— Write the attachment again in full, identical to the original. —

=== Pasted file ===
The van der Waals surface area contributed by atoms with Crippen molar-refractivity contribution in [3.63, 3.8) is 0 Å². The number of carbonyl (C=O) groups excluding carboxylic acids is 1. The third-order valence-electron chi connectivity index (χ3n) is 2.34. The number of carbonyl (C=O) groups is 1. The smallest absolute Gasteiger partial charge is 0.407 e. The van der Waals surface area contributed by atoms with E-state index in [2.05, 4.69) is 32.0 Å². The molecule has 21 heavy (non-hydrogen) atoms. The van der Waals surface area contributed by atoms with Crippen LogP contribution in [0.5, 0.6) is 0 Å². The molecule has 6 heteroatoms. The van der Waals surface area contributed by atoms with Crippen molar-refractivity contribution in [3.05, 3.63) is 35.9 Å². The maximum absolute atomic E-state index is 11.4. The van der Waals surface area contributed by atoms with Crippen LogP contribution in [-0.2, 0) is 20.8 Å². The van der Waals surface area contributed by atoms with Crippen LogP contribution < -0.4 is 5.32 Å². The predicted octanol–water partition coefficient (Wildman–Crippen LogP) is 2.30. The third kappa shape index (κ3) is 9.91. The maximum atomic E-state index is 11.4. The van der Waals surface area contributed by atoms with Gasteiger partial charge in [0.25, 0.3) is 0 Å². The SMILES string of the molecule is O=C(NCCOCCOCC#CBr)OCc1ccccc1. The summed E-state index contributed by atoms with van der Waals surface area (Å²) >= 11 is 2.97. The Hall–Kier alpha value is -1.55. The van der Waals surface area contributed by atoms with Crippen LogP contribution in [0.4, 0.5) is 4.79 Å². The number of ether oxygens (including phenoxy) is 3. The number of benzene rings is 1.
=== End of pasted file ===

The van der Waals surface area contributed by atoms with Crippen molar-refractivity contribution in [3.63, 3.8) is 0 Å². The number of carbonyl (C=O) groups excluding carboxylic acids is 1. The third-order valence-electron chi connectivity index (χ3n) is 2.34. The number of carbonyl (C=O) groups is 1. The smallest absolute Gasteiger partial charge is 0.407 e. The van der Waals surface area contributed by atoms with E-state index in [2.05, 4.69) is 32.0 Å². The molecule has 21 heavy (non-hydrogen) atoms. The van der Waals surface area contributed by atoms with Crippen LogP contribution in [0.5, 0.6) is 0 Å². The molecule has 6 heteroatoms. The van der Waals surface area contributed by atoms with Crippen molar-refractivity contribution in [3.05, 3.63) is 35.9 Å². The maximum absolute atomic E-state index is 11.4. The van der Waals surface area contributed by atoms with Crippen LogP contribution in [-0.2, 0) is 20.8 Å². The van der Waals surface area contributed by atoms with Crippen LogP contribution < -0.4 is 5.32 Å². The predicted octanol–water partition coefficient (Wildman–Crippen LogP) is 2.30. The third kappa shape index (κ3) is 9.91. The maximum atomic E-state index is 11.4. The van der Waals surface area contributed by atoms with Gasteiger partial charge in [0.25, 0.3) is 0 Å². The SMILES string of the molecule is O=C(NCCOCCOCC#CBr)OCc1ccccc1. The summed E-state index contributed by atoms with van der Waals surface area (Å²) >= 11 is 2.97. The Hall–Kier alpha value is -1.55. The van der Waals surface area contributed by atoms with Crippen LogP contribution in [0.4, 0.5) is 4.79 Å². The number of ether oxygens (including phenoxy) is 3. The number of benzene rings is 1.